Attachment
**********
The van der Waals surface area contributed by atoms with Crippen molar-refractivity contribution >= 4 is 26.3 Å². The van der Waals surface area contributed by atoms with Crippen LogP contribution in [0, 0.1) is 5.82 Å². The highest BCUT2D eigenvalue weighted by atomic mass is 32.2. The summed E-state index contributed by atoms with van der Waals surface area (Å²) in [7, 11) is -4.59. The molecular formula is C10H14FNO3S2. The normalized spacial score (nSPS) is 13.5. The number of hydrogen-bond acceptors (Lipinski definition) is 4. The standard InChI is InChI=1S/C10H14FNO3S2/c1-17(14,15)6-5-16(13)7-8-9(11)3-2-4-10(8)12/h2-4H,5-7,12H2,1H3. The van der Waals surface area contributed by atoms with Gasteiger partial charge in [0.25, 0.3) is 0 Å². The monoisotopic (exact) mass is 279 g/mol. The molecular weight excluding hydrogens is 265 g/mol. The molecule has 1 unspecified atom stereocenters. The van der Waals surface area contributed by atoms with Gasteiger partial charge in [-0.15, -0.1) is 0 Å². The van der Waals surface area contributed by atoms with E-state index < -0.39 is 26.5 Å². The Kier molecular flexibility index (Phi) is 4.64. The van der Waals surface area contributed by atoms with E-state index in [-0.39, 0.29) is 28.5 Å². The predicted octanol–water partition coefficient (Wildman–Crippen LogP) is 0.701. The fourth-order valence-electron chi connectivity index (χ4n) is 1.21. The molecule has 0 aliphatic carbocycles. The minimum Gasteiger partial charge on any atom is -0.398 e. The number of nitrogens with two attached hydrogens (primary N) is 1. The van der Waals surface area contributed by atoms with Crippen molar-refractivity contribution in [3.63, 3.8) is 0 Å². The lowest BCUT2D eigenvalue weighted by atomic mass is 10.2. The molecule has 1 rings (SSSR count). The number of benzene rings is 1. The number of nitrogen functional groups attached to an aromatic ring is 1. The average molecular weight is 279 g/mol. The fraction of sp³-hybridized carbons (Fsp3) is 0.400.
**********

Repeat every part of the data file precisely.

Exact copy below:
The van der Waals surface area contributed by atoms with Crippen molar-refractivity contribution >= 4 is 26.3 Å². The van der Waals surface area contributed by atoms with Crippen LogP contribution in [0, 0.1) is 5.82 Å². The highest BCUT2D eigenvalue weighted by atomic mass is 32.2. The summed E-state index contributed by atoms with van der Waals surface area (Å²) in [7, 11) is -4.59. The molecular formula is C10H14FNO3S2. The normalized spacial score (nSPS) is 13.5. The number of hydrogen-bond acceptors (Lipinski definition) is 4. The standard InChI is InChI=1S/C10H14FNO3S2/c1-17(14,15)6-5-16(13)7-8-9(11)3-2-4-10(8)12/h2-4H,5-7,12H2,1H3. The van der Waals surface area contributed by atoms with Gasteiger partial charge in [0.25, 0.3) is 0 Å². The monoisotopic (exact) mass is 279 g/mol. The molecular weight excluding hydrogens is 265 g/mol. The molecule has 1 unspecified atom stereocenters. The van der Waals surface area contributed by atoms with Gasteiger partial charge in [-0.15, -0.1) is 0 Å². The van der Waals surface area contributed by atoms with E-state index < -0.39 is 26.5 Å². The Kier molecular flexibility index (Phi) is 4.64. The van der Waals surface area contributed by atoms with E-state index in [-0.39, 0.29) is 28.5 Å². The predicted octanol–water partition coefficient (Wildman–Crippen LogP) is 0.701. The fourth-order valence-electron chi connectivity index (χ4n) is 1.21. The molecule has 0 aliphatic carbocycles. The minimum Gasteiger partial charge on any atom is -0.398 e. The number of nitrogens with two attached hydrogens (primary N) is 1. The van der Waals surface area contributed by atoms with Crippen molar-refractivity contribution in [3.63, 3.8) is 0 Å². The lowest BCUT2D eigenvalue weighted by atomic mass is 10.2. The molecule has 1 rings (SSSR count). The number of benzene rings is 1. The number of nitrogen functional groups attached to an aromatic ring is 1. The average molecular weight is 279 g/mol. The fraction of sp³-hybridized carbons (Fsp3) is 0.400.